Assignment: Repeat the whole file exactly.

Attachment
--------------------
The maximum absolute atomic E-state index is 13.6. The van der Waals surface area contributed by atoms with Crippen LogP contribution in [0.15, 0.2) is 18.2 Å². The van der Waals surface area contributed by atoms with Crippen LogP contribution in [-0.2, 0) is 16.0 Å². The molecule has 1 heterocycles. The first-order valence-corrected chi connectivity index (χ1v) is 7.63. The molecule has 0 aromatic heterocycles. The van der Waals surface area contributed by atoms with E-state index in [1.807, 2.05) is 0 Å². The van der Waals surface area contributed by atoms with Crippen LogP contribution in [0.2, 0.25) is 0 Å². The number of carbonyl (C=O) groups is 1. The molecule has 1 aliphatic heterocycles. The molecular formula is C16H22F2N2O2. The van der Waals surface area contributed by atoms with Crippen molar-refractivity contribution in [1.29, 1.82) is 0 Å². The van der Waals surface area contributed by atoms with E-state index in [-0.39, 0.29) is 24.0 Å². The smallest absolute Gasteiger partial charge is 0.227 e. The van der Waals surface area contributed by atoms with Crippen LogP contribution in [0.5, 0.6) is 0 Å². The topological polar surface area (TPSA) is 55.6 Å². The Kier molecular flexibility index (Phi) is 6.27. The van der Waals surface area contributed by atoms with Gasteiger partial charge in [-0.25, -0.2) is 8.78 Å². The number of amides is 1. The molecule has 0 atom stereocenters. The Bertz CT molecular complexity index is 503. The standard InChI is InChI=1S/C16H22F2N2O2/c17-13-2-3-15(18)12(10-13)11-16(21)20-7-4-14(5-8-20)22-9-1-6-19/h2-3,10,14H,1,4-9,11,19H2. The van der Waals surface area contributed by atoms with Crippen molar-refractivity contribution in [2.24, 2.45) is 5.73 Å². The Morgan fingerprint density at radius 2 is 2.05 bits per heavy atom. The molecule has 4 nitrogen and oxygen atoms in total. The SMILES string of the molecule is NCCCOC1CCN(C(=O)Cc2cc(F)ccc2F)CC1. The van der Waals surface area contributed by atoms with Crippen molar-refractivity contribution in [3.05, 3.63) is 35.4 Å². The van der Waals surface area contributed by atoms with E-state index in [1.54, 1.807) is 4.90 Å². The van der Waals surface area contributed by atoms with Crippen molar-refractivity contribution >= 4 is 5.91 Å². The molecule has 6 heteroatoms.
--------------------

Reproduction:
The maximum absolute atomic E-state index is 13.6. The van der Waals surface area contributed by atoms with Crippen LogP contribution in [0.15, 0.2) is 18.2 Å². The van der Waals surface area contributed by atoms with Crippen LogP contribution in [-0.2, 0) is 16.0 Å². The molecule has 1 heterocycles. The first-order valence-corrected chi connectivity index (χ1v) is 7.63. The molecule has 0 aromatic heterocycles. The van der Waals surface area contributed by atoms with E-state index in [1.807, 2.05) is 0 Å². The van der Waals surface area contributed by atoms with Crippen LogP contribution in [0.2, 0.25) is 0 Å². The number of carbonyl (C=O) groups is 1. The molecule has 1 aliphatic heterocycles. The molecular formula is C16H22F2N2O2. The van der Waals surface area contributed by atoms with Crippen molar-refractivity contribution in [1.29, 1.82) is 0 Å². The van der Waals surface area contributed by atoms with E-state index in [-0.39, 0.29) is 24.0 Å². The smallest absolute Gasteiger partial charge is 0.227 e. The van der Waals surface area contributed by atoms with Crippen LogP contribution in [0.5, 0.6) is 0 Å². The topological polar surface area (TPSA) is 55.6 Å². The Kier molecular flexibility index (Phi) is 6.27. The van der Waals surface area contributed by atoms with Gasteiger partial charge in [-0.25, -0.2) is 8.78 Å². The number of amides is 1. The molecule has 0 atom stereocenters. The Bertz CT molecular complexity index is 503. The standard InChI is InChI=1S/C16H22F2N2O2/c17-13-2-3-15(18)12(10-13)11-16(21)20-7-4-14(5-8-20)22-9-1-6-19/h2-3,10,14H,1,4-9,11,19H2. The van der Waals surface area contributed by atoms with Crippen molar-refractivity contribution in [2.24, 2.45) is 5.73 Å². The Morgan fingerprint density at radius 2 is 2.05 bits per heavy atom. The molecule has 4 nitrogen and oxygen atoms in total. The SMILES string of the molecule is NCCCOC1CCN(C(=O)Cc2cc(F)ccc2F)CC1. The van der Waals surface area contributed by atoms with Crippen molar-refractivity contribution in [3.05, 3.63) is 35.4 Å². The van der Waals surface area contributed by atoms with E-state index in [1.54, 1.807) is 4.90 Å². The van der Waals surface area contributed by atoms with Crippen molar-refractivity contribution >= 4 is 5.91 Å². The molecule has 6 heteroatoms.